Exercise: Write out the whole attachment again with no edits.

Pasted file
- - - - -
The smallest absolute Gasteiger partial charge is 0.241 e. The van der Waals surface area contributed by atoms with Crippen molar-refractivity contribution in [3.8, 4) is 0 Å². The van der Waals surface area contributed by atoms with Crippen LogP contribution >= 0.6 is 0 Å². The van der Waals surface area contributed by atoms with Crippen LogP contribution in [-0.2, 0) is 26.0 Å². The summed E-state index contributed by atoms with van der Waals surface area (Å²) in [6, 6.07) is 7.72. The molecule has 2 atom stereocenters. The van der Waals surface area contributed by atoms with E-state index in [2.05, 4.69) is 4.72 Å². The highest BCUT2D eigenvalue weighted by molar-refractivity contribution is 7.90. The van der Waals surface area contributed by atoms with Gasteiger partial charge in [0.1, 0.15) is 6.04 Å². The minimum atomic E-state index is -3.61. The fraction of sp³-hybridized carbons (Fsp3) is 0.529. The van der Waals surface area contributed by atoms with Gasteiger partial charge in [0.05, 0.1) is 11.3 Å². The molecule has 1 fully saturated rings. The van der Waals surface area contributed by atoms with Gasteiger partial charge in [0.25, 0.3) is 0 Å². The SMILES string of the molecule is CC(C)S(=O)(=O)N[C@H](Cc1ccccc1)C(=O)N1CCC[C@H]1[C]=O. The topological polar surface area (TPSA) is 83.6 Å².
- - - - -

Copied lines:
The smallest absolute Gasteiger partial charge is 0.241 e. The van der Waals surface area contributed by atoms with Crippen molar-refractivity contribution in [3.8, 4) is 0 Å². The van der Waals surface area contributed by atoms with Crippen LogP contribution >= 0.6 is 0 Å². The van der Waals surface area contributed by atoms with Crippen LogP contribution in [-0.2, 0) is 26.0 Å². The summed E-state index contributed by atoms with van der Waals surface area (Å²) in [6, 6.07) is 7.72. The molecule has 2 atom stereocenters. The van der Waals surface area contributed by atoms with E-state index in [2.05, 4.69) is 4.72 Å². The highest BCUT2D eigenvalue weighted by molar-refractivity contribution is 7.90. The van der Waals surface area contributed by atoms with Gasteiger partial charge in [0.1, 0.15) is 6.04 Å². The minimum atomic E-state index is -3.61. The fraction of sp³-hybridized carbons (Fsp3) is 0.529. The van der Waals surface area contributed by atoms with Gasteiger partial charge in [0.05, 0.1) is 11.3 Å². The molecule has 1 fully saturated rings. The van der Waals surface area contributed by atoms with Gasteiger partial charge in [0.25, 0.3) is 0 Å². The SMILES string of the molecule is CC(C)S(=O)(=O)N[C@H](Cc1ccccc1)C(=O)N1CCC[C@H]1[C]=O. The topological polar surface area (TPSA) is 83.6 Å².